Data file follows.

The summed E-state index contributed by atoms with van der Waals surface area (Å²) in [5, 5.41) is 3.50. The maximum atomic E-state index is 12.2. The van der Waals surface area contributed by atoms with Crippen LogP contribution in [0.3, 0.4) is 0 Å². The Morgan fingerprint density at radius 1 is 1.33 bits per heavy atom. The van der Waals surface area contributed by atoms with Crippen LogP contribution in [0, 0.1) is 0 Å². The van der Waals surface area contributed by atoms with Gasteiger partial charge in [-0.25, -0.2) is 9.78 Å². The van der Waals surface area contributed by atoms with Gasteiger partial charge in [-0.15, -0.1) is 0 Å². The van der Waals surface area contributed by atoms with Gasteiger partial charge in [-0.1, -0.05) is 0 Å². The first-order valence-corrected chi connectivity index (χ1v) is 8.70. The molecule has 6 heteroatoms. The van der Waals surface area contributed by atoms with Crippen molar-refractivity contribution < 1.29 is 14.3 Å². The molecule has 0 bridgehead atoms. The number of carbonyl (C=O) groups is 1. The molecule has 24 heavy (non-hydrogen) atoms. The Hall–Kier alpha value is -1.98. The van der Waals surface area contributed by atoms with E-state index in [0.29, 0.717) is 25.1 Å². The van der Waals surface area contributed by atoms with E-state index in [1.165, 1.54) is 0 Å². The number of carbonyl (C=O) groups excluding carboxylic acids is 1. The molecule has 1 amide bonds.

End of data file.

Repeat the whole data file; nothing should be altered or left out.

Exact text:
The summed E-state index contributed by atoms with van der Waals surface area (Å²) in [5, 5.41) is 3.50. The maximum atomic E-state index is 12.2. The van der Waals surface area contributed by atoms with Crippen LogP contribution in [0.3, 0.4) is 0 Å². The Morgan fingerprint density at radius 1 is 1.33 bits per heavy atom. The van der Waals surface area contributed by atoms with Crippen LogP contribution in [0, 0.1) is 0 Å². The van der Waals surface area contributed by atoms with Gasteiger partial charge in [-0.25, -0.2) is 9.78 Å². The van der Waals surface area contributed by atoms with Gasteiger partial charge in [-0.15, -0.1) is 0 Å². The van der Waals surface area contributed by atoms with Gasteiger partial charge in [-0.1, -0.05) is 0 Å². The first-order valence-corrected chi connectivity index (χ1v) is 8.70. The molecule has 6 heteroatoms. The van der Waals surface area contributed by atoms with Crippen molar-refractivity contribution < 1.29 is 14.3 Å². The molecule has 0 bridgehead atoms. The number of carbonyl (C=O) groups is 1. The molecule has 24 heavy (non-hydrogen) atoms. The Hall–Kier alpha value is -1.98. The van der Waals surface area contributed by atoms with E-state index in [0.29, 0.717) is 25.1 Å². The van der Waals surface area contributed by atoms with E-state index in [1.165, 1.54) is 0 Å². The number of carbonyl (C=O) groups excluding carboxylic acids is 1. The molecule has 1 amide bonds.